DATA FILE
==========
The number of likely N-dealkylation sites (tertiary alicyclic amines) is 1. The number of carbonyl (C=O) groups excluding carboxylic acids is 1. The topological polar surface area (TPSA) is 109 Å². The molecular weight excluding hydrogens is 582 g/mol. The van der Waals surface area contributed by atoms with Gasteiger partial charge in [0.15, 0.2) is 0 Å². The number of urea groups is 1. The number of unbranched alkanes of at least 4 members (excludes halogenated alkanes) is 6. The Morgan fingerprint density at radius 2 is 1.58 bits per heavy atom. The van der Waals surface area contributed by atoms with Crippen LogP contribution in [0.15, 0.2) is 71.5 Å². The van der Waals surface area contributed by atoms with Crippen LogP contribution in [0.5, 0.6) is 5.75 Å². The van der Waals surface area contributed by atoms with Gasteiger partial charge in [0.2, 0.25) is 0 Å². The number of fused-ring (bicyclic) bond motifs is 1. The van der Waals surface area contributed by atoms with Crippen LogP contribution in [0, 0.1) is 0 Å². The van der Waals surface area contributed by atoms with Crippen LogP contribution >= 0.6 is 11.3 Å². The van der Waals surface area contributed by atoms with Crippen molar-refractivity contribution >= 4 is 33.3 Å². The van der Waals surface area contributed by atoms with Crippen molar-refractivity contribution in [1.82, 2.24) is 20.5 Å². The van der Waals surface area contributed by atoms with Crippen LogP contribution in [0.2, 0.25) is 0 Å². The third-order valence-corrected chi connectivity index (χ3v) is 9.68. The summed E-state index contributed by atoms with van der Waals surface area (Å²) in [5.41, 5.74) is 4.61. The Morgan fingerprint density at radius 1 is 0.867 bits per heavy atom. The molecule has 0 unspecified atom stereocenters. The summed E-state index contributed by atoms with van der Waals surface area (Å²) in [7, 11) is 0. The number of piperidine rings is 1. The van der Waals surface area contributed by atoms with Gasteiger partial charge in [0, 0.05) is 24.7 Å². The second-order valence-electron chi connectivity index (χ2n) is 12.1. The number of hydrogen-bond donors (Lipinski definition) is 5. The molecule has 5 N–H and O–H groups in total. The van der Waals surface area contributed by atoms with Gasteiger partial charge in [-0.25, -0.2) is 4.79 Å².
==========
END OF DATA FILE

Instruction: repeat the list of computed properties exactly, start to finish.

The number of likely N-dealkylation sites (tertiary alicyclic amines) is 1. The number of carbonyl (C=O) groups excluding carboxylic acids is 1. The topological polar surface area (TPSA) is 109 Å². The molecular weight excluding hydrogens is 582 g/mol. The van der Waals surface area contributed by atoms with Gasteiger partial charge in [0.15, 0.2) is 0 Å². The number of urea groups is 1. The number of unbranched alkanes of at least 4 members (excludes halogenated alkanes) is 6. The Morgan fingerprint density at radius 2 is 1.58 bits per heavy atom. The van der Waals surface area contributed by atoms with Crippen LogP contribution in [0.15, 0.2) is 71.5 Å². The van der Waals surface area contributed by atoms with Crippen LogP contribution in [0.5, 0.6) is 5.75 Å². The van der Waals surface area contributed by atoms with Gasteiger partial charge in [0.2, 0.25) is 0 Å². The number of fused-ring (bicyclic) bond motifs is 1. The van der Waals surface area contributed by atoms with Crippen LogP contribution in [0, 0.1) is 0 Å². The van der Waals surface area contributed by atoms with Crippen LogP contribution >= 0.6 is 11.3 Å². The van der Waals surface area contributed by atoms with Crippen molar-refractivity contribution >= 4 is 33.3 Å². The van der Waals surface area contributed by atoms with Crippen molar-refractivity contribution in [1.82, 2.24) is 20.5 Å². The van der Waals surface area contributed by atoms with Crippen LogP contribution in [0.2, 0.25) is 0 Å². The third-order valence-corrected chi connectivity index (χ3v) is 9.68. The summed E-state index contributed by atoms with van der Waals surface area (Å²) in [5.41, 5.74) is 4.61. The Morgan fingerprint density at radius 1 is 0.867 bits per heavy atom. The molecule has 0 unspecified atom stereocenters. The summed E-state index contributed by atoms with van der Waals surface area (Å²) in [7, 11) is 0. The number of piperidine rings is 1. The van der Waals surface area contributed by atoms with Gasteiger partial charge in [0, 0.05) is 24.7 Å². The second-order valence-electron chi connectivity index (χ2n) is 12.1. The number of hydrogen-bond donors (Lipinski definition) is 5. The molecule has 5 N–H and O–H groups in total. The van der Waals surface area contributed by atoms with Gasteiger partial charge in [-0.25, -0.2) is 4.79 Å².